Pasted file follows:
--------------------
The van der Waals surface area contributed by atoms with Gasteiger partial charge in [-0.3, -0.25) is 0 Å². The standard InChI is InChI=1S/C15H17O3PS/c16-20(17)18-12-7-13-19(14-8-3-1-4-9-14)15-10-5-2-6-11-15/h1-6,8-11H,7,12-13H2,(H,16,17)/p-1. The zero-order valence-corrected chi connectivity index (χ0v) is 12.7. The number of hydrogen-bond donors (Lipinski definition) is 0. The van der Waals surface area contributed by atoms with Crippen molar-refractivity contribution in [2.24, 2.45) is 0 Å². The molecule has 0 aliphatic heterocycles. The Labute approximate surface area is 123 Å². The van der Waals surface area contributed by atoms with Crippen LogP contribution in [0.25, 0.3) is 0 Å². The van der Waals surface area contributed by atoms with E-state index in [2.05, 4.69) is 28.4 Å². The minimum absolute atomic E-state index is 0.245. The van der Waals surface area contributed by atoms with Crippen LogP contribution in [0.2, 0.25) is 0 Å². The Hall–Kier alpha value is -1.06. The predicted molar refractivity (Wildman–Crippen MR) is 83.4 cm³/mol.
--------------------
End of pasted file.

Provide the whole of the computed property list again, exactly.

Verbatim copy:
The van der Waals surface area contributed by atoms with Gasteiger partial charge in [-0.3, -0.25) is 0 Å². The standard InChI is InChI=1S/C15H17O3PS/c16-20(17)18-12-7-13-19(14-8-3-1-4-9-14)15-10-5-2-6-11-15/h1-6,8-11H,7,12-13H2,(H,16,17)/p-1. The zero-order valence-corrected chi connectivity index (χ0v) is 12.7. The number of hydrogen-bond donors (Lipinski definition) is 0. The van der Waals surface area contributed by atoms with Crippen molar-refractivity contribution in [2.24, 2.45) is 0 Å². The molecule has 0 aliphatic heterocycles. The Labute approximate surface area is 123 Å². The van der Waals surface area contributed by atoms with Crippen LogP contribution in [0.25, 0.3) is 0 Å². The van der Waals surface area contributed by atoms with E-state index in [2.05, 4.69) is 28.4 Å². The minimum absolute atomic E-state index is 0.245. The van der Waals surface area contributed by atoms with Crippen LogP contribution in [0.2, 0.25) is 0 Å². The Hall–Kier alpha value is -1.06. The predicted molar refractivity (Wildman–Crippen MR) is 83.4 cm³/mol.